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  • Hearing aids

    I trust you understand when I report the results of my hearing test(s).
    I have a pronounced knee in my response curve below 2 kHz and the bottom falls out by 4 kHz. ...More than 10-12 dB down. I offer you some perspective when I report the spl at higher frequencies excited the walls of my ear canal before it was audible. I feel higher frequencies at lower levels than I can hear.
    Though both doc's say I could delay the purchase, it is imminent.

    I would welcome your suggestions here or by pm.
    Mongo only pawn in game of life

  • #2
    In the same boat, seriously considering making a purchase. My hearing response is similar to yours plus a cliff after 10 KHz. I've done a little research and talked with friends who have hearing aids. Here's what I have so far:

    1. You have to pick a pair that are comfortable to wear. The bottom line is you won't wear them if they aren't comfortable.

    2. A major decision is behind the ear vs in the ear canal. My friends say an advantage of the behind the ear is they let sound enter the ear naturally and they augment it where as all sound has to go through the in the ear version. I don't know if any of them actually tried the in the ear versions though.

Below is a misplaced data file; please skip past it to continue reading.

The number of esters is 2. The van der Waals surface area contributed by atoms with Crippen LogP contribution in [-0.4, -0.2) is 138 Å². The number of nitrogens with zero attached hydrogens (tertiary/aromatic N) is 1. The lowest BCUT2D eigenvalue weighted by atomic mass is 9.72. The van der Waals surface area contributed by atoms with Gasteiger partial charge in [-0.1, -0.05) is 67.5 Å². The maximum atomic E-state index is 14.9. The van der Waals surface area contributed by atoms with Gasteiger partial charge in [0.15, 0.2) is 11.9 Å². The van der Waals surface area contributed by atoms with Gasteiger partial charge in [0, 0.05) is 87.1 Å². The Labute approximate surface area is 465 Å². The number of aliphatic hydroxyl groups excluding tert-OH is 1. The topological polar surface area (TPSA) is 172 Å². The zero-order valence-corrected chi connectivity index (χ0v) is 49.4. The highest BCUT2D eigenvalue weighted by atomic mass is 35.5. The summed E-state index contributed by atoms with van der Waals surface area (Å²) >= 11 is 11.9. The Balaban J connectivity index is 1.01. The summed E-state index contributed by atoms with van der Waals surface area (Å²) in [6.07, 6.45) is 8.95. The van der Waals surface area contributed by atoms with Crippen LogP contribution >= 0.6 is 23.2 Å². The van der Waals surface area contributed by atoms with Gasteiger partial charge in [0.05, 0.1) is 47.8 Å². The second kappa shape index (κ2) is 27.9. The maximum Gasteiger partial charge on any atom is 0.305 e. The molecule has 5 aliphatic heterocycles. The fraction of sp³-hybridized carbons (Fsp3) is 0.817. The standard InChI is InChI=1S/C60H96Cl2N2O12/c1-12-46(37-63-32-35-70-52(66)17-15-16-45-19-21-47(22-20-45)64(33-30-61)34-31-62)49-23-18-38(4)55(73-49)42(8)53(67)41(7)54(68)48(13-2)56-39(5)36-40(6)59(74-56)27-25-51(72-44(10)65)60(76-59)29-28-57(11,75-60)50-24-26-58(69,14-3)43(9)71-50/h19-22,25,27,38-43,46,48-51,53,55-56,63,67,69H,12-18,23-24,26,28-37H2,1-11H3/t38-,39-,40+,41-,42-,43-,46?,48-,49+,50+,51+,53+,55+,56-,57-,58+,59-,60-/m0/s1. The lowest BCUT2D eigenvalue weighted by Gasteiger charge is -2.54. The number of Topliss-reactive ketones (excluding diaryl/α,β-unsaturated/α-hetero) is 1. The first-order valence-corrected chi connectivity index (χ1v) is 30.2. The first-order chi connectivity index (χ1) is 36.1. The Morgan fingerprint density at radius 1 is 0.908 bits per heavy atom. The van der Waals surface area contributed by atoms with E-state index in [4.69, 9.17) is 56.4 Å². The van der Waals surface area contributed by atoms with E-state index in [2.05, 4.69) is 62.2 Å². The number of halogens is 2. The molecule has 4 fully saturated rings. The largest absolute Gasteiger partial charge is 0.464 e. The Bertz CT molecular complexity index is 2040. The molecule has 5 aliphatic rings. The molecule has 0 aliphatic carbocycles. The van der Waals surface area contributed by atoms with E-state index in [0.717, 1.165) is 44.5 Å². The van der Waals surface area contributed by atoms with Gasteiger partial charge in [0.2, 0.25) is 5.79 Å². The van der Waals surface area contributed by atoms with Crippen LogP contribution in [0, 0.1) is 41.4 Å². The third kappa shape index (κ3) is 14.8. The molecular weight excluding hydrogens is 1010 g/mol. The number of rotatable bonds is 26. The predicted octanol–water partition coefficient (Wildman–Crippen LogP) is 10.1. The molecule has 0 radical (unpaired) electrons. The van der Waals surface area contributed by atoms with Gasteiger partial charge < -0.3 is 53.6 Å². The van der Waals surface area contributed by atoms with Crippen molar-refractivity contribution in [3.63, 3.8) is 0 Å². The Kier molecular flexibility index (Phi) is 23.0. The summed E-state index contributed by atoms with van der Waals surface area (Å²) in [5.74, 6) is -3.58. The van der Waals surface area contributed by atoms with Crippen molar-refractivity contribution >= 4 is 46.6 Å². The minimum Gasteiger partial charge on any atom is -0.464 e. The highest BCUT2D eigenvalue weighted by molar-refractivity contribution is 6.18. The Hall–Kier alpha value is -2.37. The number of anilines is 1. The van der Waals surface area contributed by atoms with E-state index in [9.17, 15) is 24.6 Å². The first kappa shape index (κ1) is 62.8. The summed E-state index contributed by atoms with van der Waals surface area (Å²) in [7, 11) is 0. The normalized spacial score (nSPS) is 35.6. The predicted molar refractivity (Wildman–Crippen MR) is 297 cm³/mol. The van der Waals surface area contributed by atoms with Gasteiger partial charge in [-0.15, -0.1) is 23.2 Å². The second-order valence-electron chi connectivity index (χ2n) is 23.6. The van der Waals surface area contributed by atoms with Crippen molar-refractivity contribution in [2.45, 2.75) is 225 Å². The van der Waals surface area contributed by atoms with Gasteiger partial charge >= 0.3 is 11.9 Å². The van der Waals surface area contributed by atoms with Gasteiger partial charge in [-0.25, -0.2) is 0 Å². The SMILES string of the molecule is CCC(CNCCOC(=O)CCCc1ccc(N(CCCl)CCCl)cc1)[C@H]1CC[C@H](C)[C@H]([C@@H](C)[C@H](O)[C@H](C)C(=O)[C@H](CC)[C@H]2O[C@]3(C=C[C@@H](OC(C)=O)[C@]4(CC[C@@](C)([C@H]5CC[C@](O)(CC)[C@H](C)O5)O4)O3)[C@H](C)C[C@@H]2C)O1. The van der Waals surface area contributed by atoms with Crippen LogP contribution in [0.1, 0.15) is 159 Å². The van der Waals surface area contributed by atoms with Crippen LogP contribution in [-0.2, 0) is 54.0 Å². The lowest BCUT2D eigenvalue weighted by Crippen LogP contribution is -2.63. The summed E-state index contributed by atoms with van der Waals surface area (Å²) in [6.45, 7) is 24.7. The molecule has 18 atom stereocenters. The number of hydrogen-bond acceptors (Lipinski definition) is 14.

3. It seems to me that most aids have a number of predetermined settings that you can choose. I was some what surprised because I was assuming that a custom setting based on my hearing test would be used. And maybe that's possible and I missed it.

    4. My friends say that Costco is the best place to go for price vs. performance. It's crazy how the costs for hearing aids very dramatically. IMO a lot of companies are making a mint off of hearing aids. Caveat emptor!

    5. Eargo is a recent internet based hearing aid company that seems to be upsetting the industry and is worth a look. They will send you a pair of free non-operable in the ear aids so you can try them out for the fit and feel.

    Hope this helps and please update with what you find.
    "Everything is nothing without a high sound quality." (Sure Electronics)


    • #3
      If what Bose offers interests you, PM me
      A mains
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      Sound Troopers
      The Monuments


      • #4
        I have a combination of tinnitus and pretty much 100% loss above 6Khz. Three years ago I ponied up $5K for a high end set of hearing aids that promised not only to correct my hearing but also deal with extraneous noise in various noisy restaurants, driving etc. All was programmed by an audiologist, based on hearing response tests.

        How I wish I had spent my money on a set of speakers instead! None of the alogrithms for sounds shaping work. I can not tweak settings myself, locked down software to protect the audiologist. You know how folks are loath to describe the way speakers sound on this forum.....subjectivity and all imagine trying to do the same with some person who takes this and attempts to adjust software...hopeless.